Aga v. American Samoa Gov’t,

Series: 3ASR2d | Year: 1986 | 3ASR2d130
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PAMATA AGA, Plaintiff



High Court of American Samoa
Trial Division

CA. No. 109-86

December 19, 1986


In order for a government subdivision to be a separate entity capable of suing or being sued in its own name, such status must bestowed by statute or constitution.

Plaintiff alleging injury by employee of territorial government had the option, in accordance with territorial statute, to bring an action against the employee or to waive this action and follow statutory procedures for making a claim against the government. Government Tort Liability Act, A.S.C.A 43.1201 et seq.

Before MURPHY, Associate Justice.

Counsel: For Plaintiff, Charles Ala’ilima
For Defendants ASG et al, Martin Yerick, Assistant Attorney General
For Defendant Secretary of the Interior, Michael Kruse

On October 21, 1986 Plaintiff brought this action under and pursuant to the Government Tort Liability Act. Chapter 12, Title 43, A.S.C.A Plaintiff pled compliance with the requisite jurisdictional requirements as provided in the Act. Plaintiff’s claim is based upon a theory of medical malpractice. She has named as defendants, in addition to the Government of American Samoa, the L.B.J. Tropical Medical Center, Dr. Claude Dalton Jagh, the United States Secretary of the Interior and Does 1 through XX. The Attorney General has moved for an order striking defendants L.B.J. Tropical Medical Center and Dr. Claude Dalton-Jagh from the complaint.

The Attorney General argues that the remedy provided under the Act is exclusive and the Plaintiff can only proceed against A.S.G as the sole defendant. [3ASR2d130]

The Court notes that there is an additional ground for dismissal as to L.B.J. It is common knowledge that the Medical Center is operated and administered by A.S.G.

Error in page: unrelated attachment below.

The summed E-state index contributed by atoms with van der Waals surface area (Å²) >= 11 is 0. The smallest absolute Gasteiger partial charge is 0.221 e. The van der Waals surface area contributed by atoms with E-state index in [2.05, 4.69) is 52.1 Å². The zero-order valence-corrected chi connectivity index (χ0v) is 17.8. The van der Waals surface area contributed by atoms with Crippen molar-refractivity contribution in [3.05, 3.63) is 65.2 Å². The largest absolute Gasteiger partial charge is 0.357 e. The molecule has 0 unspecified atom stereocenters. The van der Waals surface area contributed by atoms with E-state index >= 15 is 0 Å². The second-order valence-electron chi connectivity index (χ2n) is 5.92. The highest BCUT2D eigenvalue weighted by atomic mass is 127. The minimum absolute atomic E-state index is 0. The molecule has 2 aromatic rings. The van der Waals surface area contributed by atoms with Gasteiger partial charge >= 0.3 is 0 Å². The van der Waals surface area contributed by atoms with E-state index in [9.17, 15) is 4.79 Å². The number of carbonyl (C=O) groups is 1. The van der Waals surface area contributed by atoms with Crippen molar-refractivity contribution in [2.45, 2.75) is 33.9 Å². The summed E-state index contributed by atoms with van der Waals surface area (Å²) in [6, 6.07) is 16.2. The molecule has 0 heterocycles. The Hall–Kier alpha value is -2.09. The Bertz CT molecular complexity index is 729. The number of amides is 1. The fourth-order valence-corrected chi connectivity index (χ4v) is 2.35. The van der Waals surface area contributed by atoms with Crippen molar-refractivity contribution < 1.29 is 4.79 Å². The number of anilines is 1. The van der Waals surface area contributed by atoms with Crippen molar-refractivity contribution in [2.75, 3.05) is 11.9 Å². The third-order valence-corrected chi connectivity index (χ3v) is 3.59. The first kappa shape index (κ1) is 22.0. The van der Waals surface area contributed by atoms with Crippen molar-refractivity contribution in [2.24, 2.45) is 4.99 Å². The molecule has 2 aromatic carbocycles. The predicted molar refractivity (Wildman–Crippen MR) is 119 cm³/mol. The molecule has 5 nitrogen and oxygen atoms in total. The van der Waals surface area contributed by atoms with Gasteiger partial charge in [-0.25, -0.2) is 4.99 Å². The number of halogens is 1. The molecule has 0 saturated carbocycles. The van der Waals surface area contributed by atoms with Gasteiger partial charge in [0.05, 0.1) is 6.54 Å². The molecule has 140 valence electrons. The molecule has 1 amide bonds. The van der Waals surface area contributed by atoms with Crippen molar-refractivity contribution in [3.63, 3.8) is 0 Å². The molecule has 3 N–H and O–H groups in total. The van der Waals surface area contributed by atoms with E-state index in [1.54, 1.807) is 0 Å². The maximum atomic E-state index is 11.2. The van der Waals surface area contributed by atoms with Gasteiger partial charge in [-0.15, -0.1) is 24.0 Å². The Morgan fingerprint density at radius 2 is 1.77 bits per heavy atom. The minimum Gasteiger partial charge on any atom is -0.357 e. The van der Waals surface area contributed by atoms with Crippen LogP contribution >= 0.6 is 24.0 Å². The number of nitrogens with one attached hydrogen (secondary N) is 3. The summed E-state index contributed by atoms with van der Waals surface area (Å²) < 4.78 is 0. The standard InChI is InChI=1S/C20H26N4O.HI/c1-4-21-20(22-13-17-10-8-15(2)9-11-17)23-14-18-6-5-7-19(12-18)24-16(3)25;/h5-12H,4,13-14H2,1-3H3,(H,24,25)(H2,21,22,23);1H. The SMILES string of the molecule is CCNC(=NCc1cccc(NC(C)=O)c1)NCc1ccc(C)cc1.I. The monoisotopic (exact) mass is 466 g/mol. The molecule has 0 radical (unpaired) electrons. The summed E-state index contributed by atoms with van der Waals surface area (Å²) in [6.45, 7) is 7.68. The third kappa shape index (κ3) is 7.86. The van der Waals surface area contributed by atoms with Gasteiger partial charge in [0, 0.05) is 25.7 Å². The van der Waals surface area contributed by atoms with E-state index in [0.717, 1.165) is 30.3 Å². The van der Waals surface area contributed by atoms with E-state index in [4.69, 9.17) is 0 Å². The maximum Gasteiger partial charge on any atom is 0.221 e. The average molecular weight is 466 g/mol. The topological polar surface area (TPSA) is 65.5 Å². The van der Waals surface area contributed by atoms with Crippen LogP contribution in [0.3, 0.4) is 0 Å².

Title 13 of the American Samoa Code Annotated provides for the establishment within the executive branch of A.S.G. Territorial Medical Facilities, but there is no provision that any facility so established can sue or be sued. Keifer & Keifer v. R.F.C., 306 U.S. 381 (1939), presaged the idea of governmental tort liability and the issue of what agencies can be sued. See for example: Kozikowski v. Delaware River Port Authority, 397 F. Supp. 1115 (D.N.J. 1975), Edelman v. F.H.A., 382 f.2d 594 (2d Cir. 1967) (opinion at 251 F. Supp. 715). In order for a governmental subdivision to be a party defendant (or plaintiff) that power must be created by statute or constitution. Simply designating a facility by name does not create a separate entity.

Ordinarily various departments and sub-divisions of the government are the responsibility of the executive, ie; A.S.G. Can you sue a police sub-station? A bus stop? Can “Montoya Corner” be a defendant? We think not, ergo L.B.J. Tropical Medical Center should be stricken as a party defendant.

We now turn to the issue of whether or not the government employee can be sued. The answer is he can, except when the plaintiff elects to proceed under the Government Tort Liability Act. (SeeMoana et al. v. A.S.G., CA No. 133-85, December 18, 1986, High Court Trial Division.)

The determinative provisions of the statute are 43.1211 (a): “The remedy by suit against the government as provided by this chapter for damage … or personal injury … caused by the negligent or wrongful act or omission of any employee of the government acting within the scope of his … employment shall hereafter be exclusive of any other civil action of proceeding by reason of the same subject matter against the employee whose act or omission gave rise to the claim…”

Paragraph (b) of the same section provides in pertinent part that the Attorney General is to defend any such action brought against an employee of the government. [3ASR2d132]

This is pretty straightforward language and the reasoning behind it is readily apparent. The Act is essentially a waiver of sovereign immunity. Richards v. United States 369 U.S. 1 (1962). The government being the “deep pocket” wants to retain control of the litigation.

A judgment taken under this chapter constitutes a complete bar to any action against the employee. A.S.C.A § 43.1207. In the event a judgment is not taken, as for example, if the employee was found not to be acting within the scope of his employment as suggested by Plaintiff’s counsel in his memorandum, then of course an action can be maintained against the employee. However, until that occurs, so long as Plaintiff is proceeding under the Act, she can only sue A.S.G. Accordingly the motion to strike L.B.J. Tropical Medical Center should be granted on both grounds above stated and Dr. Claude Dalton-Jagh should also be stricken as a party defendant. The Secretary of Interior has not joined in the motion to strike. The Court does not have the temerity to strike him absent a motion since perhaps he is planning on coming to Samoa to personally defend.

Motion to strike granted this 19th day of December, 1986.